Sunday, September 11, 2011

...........about Internet.

What is E-mail?

Electronic mail (E-mail) is a letter or document composed, mailed, received, and read through computers.  Most E-mail reaches its destination by traveling in the Internet, although office networks and commercial online services also provides E-mail services to their users.

E-mail lets people use written communication (which many prefer) in a timely manner. It combines the qualities traditionally attributed to a letter or document sent through the postal service, with a speed, efficiency, and dependability of placing a phone call.  And it usually costs less than either one.

Most Web browsers have some type of E-mail program, and there are dozens more to choose from on the market and on the Internet.  E-mail is the most popular use for the 'Net', and in the future, almost everyone probably will have two addresses, one where they receive their "real" mail and one where they receive E-mail.

What are commercial online services?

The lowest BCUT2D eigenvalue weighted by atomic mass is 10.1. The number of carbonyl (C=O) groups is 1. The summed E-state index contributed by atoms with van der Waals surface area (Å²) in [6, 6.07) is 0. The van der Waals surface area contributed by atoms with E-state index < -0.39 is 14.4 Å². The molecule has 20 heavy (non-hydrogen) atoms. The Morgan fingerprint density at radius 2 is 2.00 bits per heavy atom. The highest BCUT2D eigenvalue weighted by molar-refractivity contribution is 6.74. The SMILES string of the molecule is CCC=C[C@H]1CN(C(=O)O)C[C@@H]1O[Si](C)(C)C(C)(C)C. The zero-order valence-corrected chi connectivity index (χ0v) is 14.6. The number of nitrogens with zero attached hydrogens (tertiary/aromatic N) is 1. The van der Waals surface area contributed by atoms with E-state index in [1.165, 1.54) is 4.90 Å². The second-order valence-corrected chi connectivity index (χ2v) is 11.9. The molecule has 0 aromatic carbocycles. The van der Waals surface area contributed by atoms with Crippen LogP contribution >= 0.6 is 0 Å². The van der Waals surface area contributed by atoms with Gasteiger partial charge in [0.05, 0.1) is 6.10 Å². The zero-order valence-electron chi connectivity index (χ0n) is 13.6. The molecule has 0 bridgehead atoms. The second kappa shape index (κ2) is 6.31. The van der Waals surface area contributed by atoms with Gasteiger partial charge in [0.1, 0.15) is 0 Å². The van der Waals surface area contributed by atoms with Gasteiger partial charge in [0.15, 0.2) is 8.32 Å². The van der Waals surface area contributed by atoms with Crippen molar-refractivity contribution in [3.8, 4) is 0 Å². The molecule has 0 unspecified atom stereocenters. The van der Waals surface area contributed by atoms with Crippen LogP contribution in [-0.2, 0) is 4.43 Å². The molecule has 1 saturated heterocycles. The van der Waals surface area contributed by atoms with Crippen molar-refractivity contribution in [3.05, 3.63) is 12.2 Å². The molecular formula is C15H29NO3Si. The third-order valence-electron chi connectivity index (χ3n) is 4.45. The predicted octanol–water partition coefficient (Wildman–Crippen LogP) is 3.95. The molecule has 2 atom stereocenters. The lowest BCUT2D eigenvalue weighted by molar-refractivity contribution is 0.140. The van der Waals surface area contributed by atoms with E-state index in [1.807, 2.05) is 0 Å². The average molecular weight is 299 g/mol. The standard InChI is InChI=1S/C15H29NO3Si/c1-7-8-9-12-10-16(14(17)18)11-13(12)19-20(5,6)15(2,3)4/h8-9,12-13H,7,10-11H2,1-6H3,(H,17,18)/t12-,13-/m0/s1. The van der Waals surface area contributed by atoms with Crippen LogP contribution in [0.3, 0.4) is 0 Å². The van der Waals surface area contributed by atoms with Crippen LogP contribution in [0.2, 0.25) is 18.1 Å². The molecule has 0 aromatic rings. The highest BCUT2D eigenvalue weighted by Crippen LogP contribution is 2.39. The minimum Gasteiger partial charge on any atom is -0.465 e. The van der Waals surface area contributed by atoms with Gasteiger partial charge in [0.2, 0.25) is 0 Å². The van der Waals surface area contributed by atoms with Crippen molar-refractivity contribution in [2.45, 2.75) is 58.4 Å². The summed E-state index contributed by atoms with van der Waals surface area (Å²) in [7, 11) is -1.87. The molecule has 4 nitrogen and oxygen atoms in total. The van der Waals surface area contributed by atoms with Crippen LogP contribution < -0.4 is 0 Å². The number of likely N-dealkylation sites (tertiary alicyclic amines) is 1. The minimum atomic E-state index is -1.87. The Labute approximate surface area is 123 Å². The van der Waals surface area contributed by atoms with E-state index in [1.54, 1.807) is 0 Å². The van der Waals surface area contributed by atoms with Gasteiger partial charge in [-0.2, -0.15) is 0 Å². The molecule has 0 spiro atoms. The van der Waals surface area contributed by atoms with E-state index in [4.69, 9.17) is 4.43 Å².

Most online companies also offer their own gateways to the Internet.  The main difference between the Internet and the commercial online services is that no single person or company owns the Internet, so thee is nobody in charge of content.

Since nobody owns the Internet, you don't have to pay anybody to use it.  You do, however, have to pay to connect to it.  This is where Internet service providers (ISPs) come into play.  They provide the link between your computer and the rest of the Internet.  An ISP, however, has absolutely no control over the content of the Internet. Companies own and operate the commercial services.  They work to create content, monitor activity, and provide services that users won't  find on the internet.  Commercial services also offer monitored chat rooms, where people can have a real-time discussions under the watchful eye of the company's censors. If people in a chat room get out of line and use forbidden words or phrases the company can remove them from the service.